Bigging up Japan

David Prosser considers whether UK investors could benefit from more exposure to the world’s third largest economy.

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It is the world’s third largest economy, but it’s remarkable how often investors overlook Japan. While the case for international diversification is well understood – to mitigate risk as well as to support returns – investors in the UK often allocate a chunk of their portfolio to the US but completely ignore the next biggest advanced economy in the world.

Maybe that’s understandable. Europe, which features more often in the average investor’s portfolio, is closer to home. There is also a perception in the West that Japan is a bit of a basket case. Its economy has suffered well-documented structural problems for decades; its stock market hit an all-time peak in the late 1980s and has never reached such highs again.

However, as is pointed out in a recent note published by the investment companies analyst team at Kepler Trust Intelligence, Japan has delivered stronger returns than many investors realise. Over the ten years to the end of last year, Japanese equities delivered an average annual return of 9.2% in sterling terms; that didn’t quite match the gains racked up by the US market, but was ahead of the FTSE 100, the Euro STOXX 50 and the MSCI Emerging Markets indices.

Since then, moreover, Japanese equities have soared ahead. The Nikkei 225 Index is up around 27% this year, buoyed by a resilient Japanese economy and – more significantly – a shift in corporate culture in the country, with boards and directors finally responding to calls from shareholders to make governance changes and improve accountability. One enthusiastic investor in Japanese equities is Warren Buffett – the so-called “Sage of Omaha” revealed in April that he planned to increase his holdings in the country.

None of which is to suggest that investors should pile into Japan. The stock market has experienced several false dawns over the past 30 years, and Japan’s economy remains heavily exposed to the fortunes of the US and China. That said, some protection comes from Japan’s strong trade with other countries in East Asia, as well as the fact that many companies focus on the domestic economy rather than international trade.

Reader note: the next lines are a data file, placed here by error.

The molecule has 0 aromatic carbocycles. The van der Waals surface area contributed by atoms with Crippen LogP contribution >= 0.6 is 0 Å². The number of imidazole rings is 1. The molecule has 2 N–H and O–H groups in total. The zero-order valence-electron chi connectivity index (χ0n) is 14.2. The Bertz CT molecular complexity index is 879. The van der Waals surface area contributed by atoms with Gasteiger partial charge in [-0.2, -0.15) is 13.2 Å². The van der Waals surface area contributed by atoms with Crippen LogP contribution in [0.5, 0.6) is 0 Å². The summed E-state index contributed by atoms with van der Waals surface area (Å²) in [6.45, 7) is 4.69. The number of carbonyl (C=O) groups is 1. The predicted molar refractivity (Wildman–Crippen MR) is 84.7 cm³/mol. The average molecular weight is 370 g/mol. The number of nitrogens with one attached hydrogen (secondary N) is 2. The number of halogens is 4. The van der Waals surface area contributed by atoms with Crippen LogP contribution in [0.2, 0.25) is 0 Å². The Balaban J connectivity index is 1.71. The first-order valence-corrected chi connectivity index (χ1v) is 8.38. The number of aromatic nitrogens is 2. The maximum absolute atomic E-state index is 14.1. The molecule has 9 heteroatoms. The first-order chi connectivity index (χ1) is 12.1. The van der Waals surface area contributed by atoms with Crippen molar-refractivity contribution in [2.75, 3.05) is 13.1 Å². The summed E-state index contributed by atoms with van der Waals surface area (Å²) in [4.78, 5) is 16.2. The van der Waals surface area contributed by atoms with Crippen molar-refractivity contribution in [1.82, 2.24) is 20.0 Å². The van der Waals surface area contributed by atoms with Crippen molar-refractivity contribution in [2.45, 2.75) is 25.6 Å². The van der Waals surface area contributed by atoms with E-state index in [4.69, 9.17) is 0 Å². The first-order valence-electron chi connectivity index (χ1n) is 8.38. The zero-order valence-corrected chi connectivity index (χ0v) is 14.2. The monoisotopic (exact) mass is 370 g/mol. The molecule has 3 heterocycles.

However, for those investors who do think now could be a time to add Japanese equities to their diversification plans – or to increase holdings – the obvious question is how to do so. This is not a market in which most UK investors will feel comfortable investing directly, so a collective fund approach makes sense; in which case the dozen or so investment companies that specialise in Japan could offer some interesting opportunities.

For one thing, the long-term record of investment companies focused on Japan is superior to that of other types of collective funds. Japanese investment companies have consistently outperformed their open-ended counterparts – and by significant sums over longer periods.

Also, it is worth noting that despite the recent strong performance of Japanese equities, shares in many investment companies with exposure to Japan are still trading at generous discounts to the value of their underlying portfolio. In some cases, the discount currently runs into double figures.

The Kepler team point to several advantages of approaching Japan through an investment company, including the expertise and experience of teams in the sector and the active approach of their managers. It also points out that investment companies have the flexibility to invest in smaller companies as well as big stocks; indeed, a number of Japanese-focused investment companies specialise in this part of the market.

Trying to time any market is always a dangerous exercise – investment should be a long-term pursuit. But the bottom line is that for any investor looking to build a well-diversified portfolio of international stocks, Japan is well worth considering as part of the mix. This year’s hot streak is, if nothing else, a reminder of that.